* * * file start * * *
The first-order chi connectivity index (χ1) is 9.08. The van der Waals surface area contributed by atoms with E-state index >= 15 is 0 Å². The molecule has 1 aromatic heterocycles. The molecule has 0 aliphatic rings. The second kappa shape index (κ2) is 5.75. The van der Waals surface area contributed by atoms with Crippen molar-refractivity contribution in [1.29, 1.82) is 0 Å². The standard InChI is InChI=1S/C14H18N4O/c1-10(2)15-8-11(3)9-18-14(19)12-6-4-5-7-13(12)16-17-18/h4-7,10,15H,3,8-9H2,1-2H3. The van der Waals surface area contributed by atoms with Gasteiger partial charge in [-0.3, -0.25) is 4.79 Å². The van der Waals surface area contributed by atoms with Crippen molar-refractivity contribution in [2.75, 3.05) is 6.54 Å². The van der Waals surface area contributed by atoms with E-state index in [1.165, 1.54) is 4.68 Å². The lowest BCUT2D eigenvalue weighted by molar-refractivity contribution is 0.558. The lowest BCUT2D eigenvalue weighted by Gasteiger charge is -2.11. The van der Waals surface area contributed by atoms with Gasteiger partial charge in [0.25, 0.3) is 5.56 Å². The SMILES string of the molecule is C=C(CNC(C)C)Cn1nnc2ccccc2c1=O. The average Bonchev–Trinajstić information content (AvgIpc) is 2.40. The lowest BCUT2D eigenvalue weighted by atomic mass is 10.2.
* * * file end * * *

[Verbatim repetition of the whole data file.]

The first-order chi connectivity index (χ1) is 9.08. The van der Waals surface area contributed by atoms with E-state index >= 15 is 0 Å². The molecule has 1 aromatic heterocycles. The molecule has 0 aliphatic rings. The second kappa shape index (κ2) is 5.75. The van der Waals surface area contributed by atoms with Crippen molar-refractivity contribution in [1.29, 1.82) is 0 Å². The standard InChI is InChI=1S/C14H18N4O/c1-10(2)15-8-11(3)9-18-14(19)12-6-4-5-7-13(12)16-17-18/h4-7,10,15H,3,8-9H2,1-2H3. The van der Waals surface area contributed by atoms with Gasteiger partial charge in [-0.3, -0.25) is 4.79 Å². The van der Waals surface area contributed by atoms with Crippen molar-refractivity contribution in [2.75, 3.05) is 6.54 Å². The van der Waals surface area contributed by atoms with E-state index in [1.165, 1.54) is 4.68 Å². The lowest BCUT2D eigenvalue weighted by molar-refractivity contribution is 0.558. The lowest BCUT2D eigenvalue weighted by Gasteiger charge is -2.11. The van der Waals surface area contributed by atoms with Gasteiger partial charge in [0.25, 0.3) is 5.56 Å². The SMILES string of the molecule is C=C(CNC(C)C)Cn1nnc2ccccc2c1=O. The average Bonchev–Trinajstić information content (AvgIpc) is 2.40. The lowest BCUT2D eigenvalue weighted by atomic mass is 10.2.